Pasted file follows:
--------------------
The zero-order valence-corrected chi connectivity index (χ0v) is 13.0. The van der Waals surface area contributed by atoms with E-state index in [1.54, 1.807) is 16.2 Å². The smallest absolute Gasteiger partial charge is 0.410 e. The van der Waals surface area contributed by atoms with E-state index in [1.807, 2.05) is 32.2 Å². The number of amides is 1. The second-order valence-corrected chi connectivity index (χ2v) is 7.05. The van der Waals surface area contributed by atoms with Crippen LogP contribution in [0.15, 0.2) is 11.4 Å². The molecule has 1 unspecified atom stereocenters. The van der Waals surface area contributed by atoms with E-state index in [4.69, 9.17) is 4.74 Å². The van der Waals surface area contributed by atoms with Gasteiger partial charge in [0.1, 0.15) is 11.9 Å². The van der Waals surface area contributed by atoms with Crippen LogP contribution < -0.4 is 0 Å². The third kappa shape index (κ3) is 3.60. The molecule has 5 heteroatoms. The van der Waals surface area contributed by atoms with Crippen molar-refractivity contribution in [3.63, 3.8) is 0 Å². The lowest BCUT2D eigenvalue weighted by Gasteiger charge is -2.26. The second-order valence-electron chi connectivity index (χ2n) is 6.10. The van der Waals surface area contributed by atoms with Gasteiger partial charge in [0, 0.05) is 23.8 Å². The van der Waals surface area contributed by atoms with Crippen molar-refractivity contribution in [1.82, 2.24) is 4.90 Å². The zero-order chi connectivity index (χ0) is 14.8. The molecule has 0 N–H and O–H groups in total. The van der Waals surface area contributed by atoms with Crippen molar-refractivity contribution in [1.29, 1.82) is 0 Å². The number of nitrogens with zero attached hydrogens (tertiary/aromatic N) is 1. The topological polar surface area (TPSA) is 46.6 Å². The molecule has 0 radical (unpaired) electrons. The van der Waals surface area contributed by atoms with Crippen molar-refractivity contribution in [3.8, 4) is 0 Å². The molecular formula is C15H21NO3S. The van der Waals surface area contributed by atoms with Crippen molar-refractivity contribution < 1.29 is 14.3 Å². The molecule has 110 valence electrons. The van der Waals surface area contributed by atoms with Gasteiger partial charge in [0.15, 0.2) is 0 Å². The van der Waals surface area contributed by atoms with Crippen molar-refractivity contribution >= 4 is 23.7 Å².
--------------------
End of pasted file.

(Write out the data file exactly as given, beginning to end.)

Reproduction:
The zero-order valence-corrected chi connectivity index (χ0v) is 13.0. The van der Waals surface area contributed by atoms with E-state index in [1.54, 1.807) is 16.2 Å². The smallest absolute Gasteiger partial charge is 0.410 e. The van der Waals surface area contributed by atoms with E-state index in [1.807, 2.05) is 32.2 Å². The number of amides is 1. The second-order valence-corrected chi connectivity index (χ2v) is 7.05. The van der Waals surface area contributed by atoms with Crippen LogP contribution in [0.15, 0.2) is 11.4 Å². The molecule has 1 unspecified atom stereocenters. The van der Waals surface area contributed by atoms with E-state index in [4.69, 9.17) is 4.74 Å². The van der Waals surface area contributed by atoms with Gasteiger partial charge in [0.1, 0.15) is 11.9 Å². The van der Waals surface area contributed by atoms with Crippen LogP contribution < -0.4 is 0 Å². The third kappa shape index (κ3) is 3.60. The molecule has 5 heteroatoms. The van der Waals surface area contributed by atoms with Crippen molar-refractivity contribution in [3.63, 3.8) is 0 Å². The lowest BCUT2D eigenvalue weighted by Gasteiger charge is -2.26. The second-order valence-electron chi connectivity index (χ2n) is 6.10. The van der Waals surface area contributed by atoms with Gasteiger partial charge in [0, 0.05) is 23.8 Å². The van der Waals surface area contributed by atoms with Crippen molar-refractivity contribution in [1.82, 2.24) is 4.90 Å². The zero-order chi connectivity index (χ0) is 14.8. The molecule has 0 N–H and O–H groups in total. The van der Waals surface area contributed by atoms with Crippen molar-refractivity contribution in [1.29, 1.82) is 0 Å². The number of nitrogens with zero attached hydrogens (tertiary/aromatic N) is 1. The topological polar surface area (TPSA) is 46.6 Å². The molecule has 0 radical (unpaired) electrons. The van der Waals surface area contributed by atoms with Crippen molar-refractivity contribution in [3.8, 4) is 0 Å². The molecular formula is C15H21NO3S. The van der Waals surface area contributed by atoms with Crippen molar-refractivity contribution < 1.29 is 14.3 Å². The molecule has 110 valence electrons. The van der Waals surface area contributed by atoms with Gasteiger partial charge in [0.15, 0.2) is 0 Å². The van der Waals surface area contributed by atoms with Crippen molar-refractivity contribution >= 4 is 23.7 Å².